It had been a really long time since I had revisited this title, and while it was a decent story (and the illustrations by Wesley Dennis were magical as always), it really wasn’t one of my favorites.  In some ways, the story feels very choppy.  It’s about a little wild burro who lives in the Grand Canyon at the turn of the century (Theodore Roosevelt is president, and is even in the story!).  The problem is that Henry tries to tell both the story of Brighty’s everyday life + how he helped make the Grand Canyon the park that it is today AND the story of an old prospector who was murdered and how Brighty helped bring the killer to justice.  Except… the murder part feels very strange in a children’s book, and it also takes like ten years to solve the mystery, which makes no sense because why is Jake still around after all this time???  The murder mystery was definitely the weak part of the tale.  If it had been jettisoned and more focus had been made just on Brighty’s life in the Canyon, I think the book would have read better.

In fairness, Henry was basing Brighty on a real burro, who, in real life, did discover a clue that lead to the capture of a murderer – but still.  Brighty had plenty of other adventures.  Still, a very readable little book, and the illustrations really do make it a joy.  3.5/5.

From the Archive: ‘Something New’ by P.G. Wodehouse

Sidenote:  This review doesn’t actually review the book at all.  I didn’t mention a single thing about the plot or the characters.  Instead, it’s really just an excuse to talk about how amazing Wodehouse is, and to quote (at length) from the foreword of this tale!

Originally posted on tumblr February 7, 2012.

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AKA: Something Fresh

Published 1915

I love P.G. Wodehouse.  A British friend of Dad’s introduced us to Wodehouse several years ago, and I have been incredibly grateful ever since.  I have no idea how my life was complete before the advent of Wodehouse into it.

He is brilliantly funny, managing to contrive plots that seem plausible and yet ridiculous at the same time.  Everyone marries the right people at the end and, somehow, all of the ludicrous plot ends manage to come together perfectly.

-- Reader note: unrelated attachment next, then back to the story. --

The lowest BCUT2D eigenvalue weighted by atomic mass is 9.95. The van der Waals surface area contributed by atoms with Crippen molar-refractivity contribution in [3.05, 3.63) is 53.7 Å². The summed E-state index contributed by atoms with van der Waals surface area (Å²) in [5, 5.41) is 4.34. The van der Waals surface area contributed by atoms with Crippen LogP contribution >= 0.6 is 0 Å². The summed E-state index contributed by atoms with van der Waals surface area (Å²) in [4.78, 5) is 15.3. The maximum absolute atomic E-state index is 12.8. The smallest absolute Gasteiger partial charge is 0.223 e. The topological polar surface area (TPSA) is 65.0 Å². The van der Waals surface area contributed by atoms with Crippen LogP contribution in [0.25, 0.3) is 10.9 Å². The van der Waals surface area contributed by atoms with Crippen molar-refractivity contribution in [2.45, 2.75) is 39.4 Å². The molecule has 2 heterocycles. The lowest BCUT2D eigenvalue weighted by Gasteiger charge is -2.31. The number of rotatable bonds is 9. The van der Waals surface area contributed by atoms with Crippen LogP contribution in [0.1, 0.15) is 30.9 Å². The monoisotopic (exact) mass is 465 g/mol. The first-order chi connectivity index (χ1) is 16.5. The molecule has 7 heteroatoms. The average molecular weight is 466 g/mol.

While Wodehouse is most famous for his creation of the perfect duo, Bertie and Jeeves, my personal favorite gang is found at Blandings Castle.  Something New, which was Wodehouse’s first full-length novel, and he claims, in the foreword he wrote some fifty-odd years later, that it was accepted by Saturday Evening Postfor serial publication based solely on the fact that Wodehouse sent it with all three of his names written out: Pelham Grenville Wodehouse:

A writer in America at that time who went about without three names was practically going around naked.  Those were the days of Richard Harding Davis, of James Warner Bellah, of Margaret Culkin Banning, of Earl Derr Biggers, of CHarles Francis Coe, Norman Reilly Raine, Mary Roberts Rinehart, Clarence Budington Kelland and Orison Swett–yes, really, I’m not kidding–Marden.  Naturally, a level-headed editor like Lorimer was not going to let a Pelham Grenville Wodhouse get away from him.

If you ask me to tell you frankly if I like the names Pelham Grenville, I must confess that I do not.  I have my dark moods when they seem to me about as low as you can get.  At the font, I remember protesting vigorously when the clergyman uttered them, but he stuck to his point. ‘Be that as it may,’ he said firmly, having waited for a lull, ‘I name thee Pelham Grenville.’

Apparently, I was called that after a godfather, and not a thing to show for it except a small silver mug which I lost in 1897.  I little knew how the frightful label was going to pay off thirty-four years later.  (One could do a bit of moralizing about that if one wanted to, but better not for the moment.  Some other time, perhaps.)

I have perhaps over-quoted  him (especially from a foreword!) but I cannot get over and subdue my enthusiasm for Wodehouse.  If you have never read one of his books, grab the closet you can find, whether it be a tale of Psmith (the “p” is silent), Bertie and Jeeves, the Blandings Castle crew, or one of his many random tales of adventure.  Wodehouse weaves a world of Britain that does not really exist, a sort of made-up time combining the best of several decades into the world that we all wished not only existed in the past, but was still thriving today.

Wodehouse is nearly always a 5, if only  because he makes me laugh out loud when I am reading in public places.